## Posts tagged ‘abelian’

### My Son’s New Joke

My son is doing his math homework — he’s in first grade, so it involves writing a certain number, spelling that number, and finding all occurrences of that number in a grid of random numbers called a “Number Hunt.” Based on today’s number, he came up with the following joke:

What number is mostly even but not even?

Eleven.

Not a great joke, to be sure… but as good as most jokes on his dad’s blog, and he’s only six years old.

The homework was frustrating (for me), because my sons are capable of much more.

When my sons ride their bikes through the parking lot, they solve problems involving parking space numbers, the digits on license plates, and other numerical things. They ask me to create “math challenges” for them to think about as they ride. Yesterday, they solved the following three challenges:

- Which license plate has the greatest product if you multiply its four digits together? (The license plate format in Virginia is LLL-DDDD, where L is a letter and D is a digit.)
- How many different license plates are possible with the format LLL-DDDD?
- Each of the three rows in our parking lot has a different number of cars. If our parking lot had a fourth row, how many cars would there be in the fourth row?

For Question 1, Eli realized that the license plate with {9, 7, 6, 5} would have a greater product than the license plate with {9, 7, 6, 3}, since 5 > 3. But then he realized that {9, 9, 8, 2} would be even greater, and he correctly determined that the product is 1,296.

For Question 2, Alex thought it would be 144. His argument was that there would be 6 ways to arrange the letters and 24 ways to arrange the digits, and 6 × 24 = 144. We talked about this, and I pointed out that his answer would be correct if we knew *which* three letters and *which* three digits we were using (and they were all different). He and Eli reconvened and eventually claimed there would be 26^{3} x 10^{4} possible license plates… and being the good father that I am, I let them use the calculator on my phone to find the product.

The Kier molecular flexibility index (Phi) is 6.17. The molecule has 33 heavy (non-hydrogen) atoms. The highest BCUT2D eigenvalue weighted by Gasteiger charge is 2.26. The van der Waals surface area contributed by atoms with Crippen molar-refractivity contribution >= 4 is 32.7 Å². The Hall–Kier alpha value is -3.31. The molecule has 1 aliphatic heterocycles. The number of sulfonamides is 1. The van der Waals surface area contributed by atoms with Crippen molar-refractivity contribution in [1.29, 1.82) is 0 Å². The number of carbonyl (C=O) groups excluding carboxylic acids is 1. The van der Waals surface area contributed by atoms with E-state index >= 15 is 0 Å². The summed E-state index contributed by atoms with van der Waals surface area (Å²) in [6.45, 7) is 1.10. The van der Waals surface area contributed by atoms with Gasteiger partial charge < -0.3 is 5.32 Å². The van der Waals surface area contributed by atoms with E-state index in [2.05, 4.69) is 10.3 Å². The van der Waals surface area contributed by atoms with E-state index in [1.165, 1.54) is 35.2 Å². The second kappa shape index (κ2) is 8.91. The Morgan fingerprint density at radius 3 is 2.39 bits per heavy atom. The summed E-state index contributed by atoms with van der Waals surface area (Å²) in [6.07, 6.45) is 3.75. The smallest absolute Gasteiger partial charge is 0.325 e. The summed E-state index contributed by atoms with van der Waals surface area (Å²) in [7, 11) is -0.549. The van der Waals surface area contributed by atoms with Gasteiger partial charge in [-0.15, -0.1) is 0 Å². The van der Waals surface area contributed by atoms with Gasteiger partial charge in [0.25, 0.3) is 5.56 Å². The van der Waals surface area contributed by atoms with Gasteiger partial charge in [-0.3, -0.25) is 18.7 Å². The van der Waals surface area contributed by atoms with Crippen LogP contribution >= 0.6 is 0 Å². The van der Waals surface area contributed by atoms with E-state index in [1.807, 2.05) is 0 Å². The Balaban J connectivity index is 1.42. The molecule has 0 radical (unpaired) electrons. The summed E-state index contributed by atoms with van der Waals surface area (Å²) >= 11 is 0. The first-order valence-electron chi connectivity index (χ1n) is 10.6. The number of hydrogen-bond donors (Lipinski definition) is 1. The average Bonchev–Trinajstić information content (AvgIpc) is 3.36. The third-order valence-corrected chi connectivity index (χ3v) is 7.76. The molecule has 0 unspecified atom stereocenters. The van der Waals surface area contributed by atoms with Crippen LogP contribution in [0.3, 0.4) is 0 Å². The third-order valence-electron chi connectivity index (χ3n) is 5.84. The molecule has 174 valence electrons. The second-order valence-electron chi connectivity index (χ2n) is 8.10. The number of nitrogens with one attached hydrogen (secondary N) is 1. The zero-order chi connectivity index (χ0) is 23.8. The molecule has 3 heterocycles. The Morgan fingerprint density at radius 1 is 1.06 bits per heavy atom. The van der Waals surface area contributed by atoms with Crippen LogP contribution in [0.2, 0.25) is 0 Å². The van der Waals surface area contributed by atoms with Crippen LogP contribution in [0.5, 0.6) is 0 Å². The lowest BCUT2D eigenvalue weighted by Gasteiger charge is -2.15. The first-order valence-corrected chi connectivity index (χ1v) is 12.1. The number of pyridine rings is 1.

For Question 3, the number of cars in the three rows was 2, 5, and 8. They extended the pattern and concluded that there would be 11 cars in the non-existent fourth row.

So you can understand why I’d be frustrated that Alex’s homework involved writing the number 11 repeatedly. I thought about telling him not to do it, but then I imagined the following conversation:

Alex: Would you punish me for something I didn’t do?

Teacher: Of course not, Alex.

Alex: Good, because I didn’t do my homework.

Or perhaps he’d just fabricate an excuse:

I thought my homework was abelian, so I figured I could turn it in and then do it.

And finally — should abelian be capitalized?

### Sentences Are Commutative, Words Are Not

While playing Scrabble^{®} on my phone today, I had a rack with following letters:

AABEILN

Near the top of the board was TAVERNA, and it was possible to hook above the first six letters or below the first two letters. There were other spaces on the board to place words, but this was clearly the most fertile. The full board looked like this:

On my rack, the letters weren’t in alphabetical order (as above), so I missed a seven-letter word that would have garnered 78 points. Instead, I played ABLE for a paltry 13 points.

After my turn, the Teacher feature showed me the word I should have played:

ABELIAN

Kickin’ myself. I’ll get over not seeing BANAL, LANAI, or even LEV. But how does a math guy miss ABELIAN? I would not put up a fight if someone wanted to rescind my Math Dorkdom membership card.

What loves letters and commutes?

An abelian Scrabble player.

(That’s a joke. Please don’t play Scrabble while driving.)